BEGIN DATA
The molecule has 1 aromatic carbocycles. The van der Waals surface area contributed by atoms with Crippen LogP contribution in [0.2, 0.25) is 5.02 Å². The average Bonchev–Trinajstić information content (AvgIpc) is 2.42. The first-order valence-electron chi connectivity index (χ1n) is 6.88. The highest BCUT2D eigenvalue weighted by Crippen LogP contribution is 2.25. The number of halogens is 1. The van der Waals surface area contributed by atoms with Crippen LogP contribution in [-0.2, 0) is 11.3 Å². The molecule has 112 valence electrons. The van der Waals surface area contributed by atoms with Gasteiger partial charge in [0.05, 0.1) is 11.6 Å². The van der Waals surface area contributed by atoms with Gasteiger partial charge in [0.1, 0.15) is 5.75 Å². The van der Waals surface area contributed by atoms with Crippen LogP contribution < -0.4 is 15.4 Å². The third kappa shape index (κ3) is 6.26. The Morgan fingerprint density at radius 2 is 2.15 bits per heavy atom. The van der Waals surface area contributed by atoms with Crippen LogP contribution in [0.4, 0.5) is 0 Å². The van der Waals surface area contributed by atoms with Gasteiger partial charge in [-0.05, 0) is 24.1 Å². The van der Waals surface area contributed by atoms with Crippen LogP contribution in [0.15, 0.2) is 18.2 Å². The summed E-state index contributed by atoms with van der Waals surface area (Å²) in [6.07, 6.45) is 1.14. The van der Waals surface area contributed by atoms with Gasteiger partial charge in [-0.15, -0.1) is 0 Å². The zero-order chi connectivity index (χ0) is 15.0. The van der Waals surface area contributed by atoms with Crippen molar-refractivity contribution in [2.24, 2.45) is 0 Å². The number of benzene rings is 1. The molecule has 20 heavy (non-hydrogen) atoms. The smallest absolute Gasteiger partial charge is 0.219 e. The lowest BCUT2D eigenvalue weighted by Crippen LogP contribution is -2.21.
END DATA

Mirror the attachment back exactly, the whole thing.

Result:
The molecule has 1 aromatic carbocycles. The van der Waals surface area contributed by atoms with Crippen LogP contribution in [0.2, 0.25) is 5.02 Å². The average Bonchev–Trinajstić information content (AvgIpc) is 2.42. The first-order valence-electron chi connectivity index (χ1n) is 6.88. The highest BCUT2D eigenvalue weighted by Crippen LogP contribution is 2.25. The number of halogens is 1. The van der Waals surface area contributed by atoms with Crippen LogP contribution in [-0.2, 0) is 11.3 Å². The molecule has 112 valence electrons. The van der Waals surface area contributed by atoms with Gasteiger partial charge in [0.05, 0.1) is 11.6 Å². The van der Waals surface area contributed by atoms with Gasteiger partial charge in [0.1, 0.15) is 5.75 Å². The van der Waals surface area contributed by atoms with Crippen LogP contribution < -0.4 is 15.4 Å². The third kappa shape index (κ3) is 6.26. The Morgan fingerprint density at radius 2 is 2.15 bits per heavy atom. The van der Waals surface area contributed by atoms with Crippen LogP contribution in [0.4, 0.5) is 0 Å². The van der Waals surface area contributed by atoms with Gasteiger partial charge in [-0.05, 0) is 24.1 Å². The van der Waals surface area contributed by atoms with Crippen LogP contribution in [0.15, 0.2) is 18.2 Å². The summed E-state index contributed by atoms with van der Waals surface area (Å²) in [6.07, 6.45) is 1.14. The van der Waals surface area contributed by atoms with Gasteiger partial charge in [-0.15, -0.1) is 0 Å². The zero-order chi connectivity index (χ0) is 15.0. The van der Waals surface area contributed by atoms with Crippen molar-refractivity contribution in [2.24, 2.45) is 0 Å². The number of benzene rings is 1. The molecule has 20 heavy (non-hydrogen) atoms. The smallest absolute Gasteiger partial charge is 0.219 e. The lowest BCUT2D eigenvalue weighted by Crippen LogP contribution is -2.21.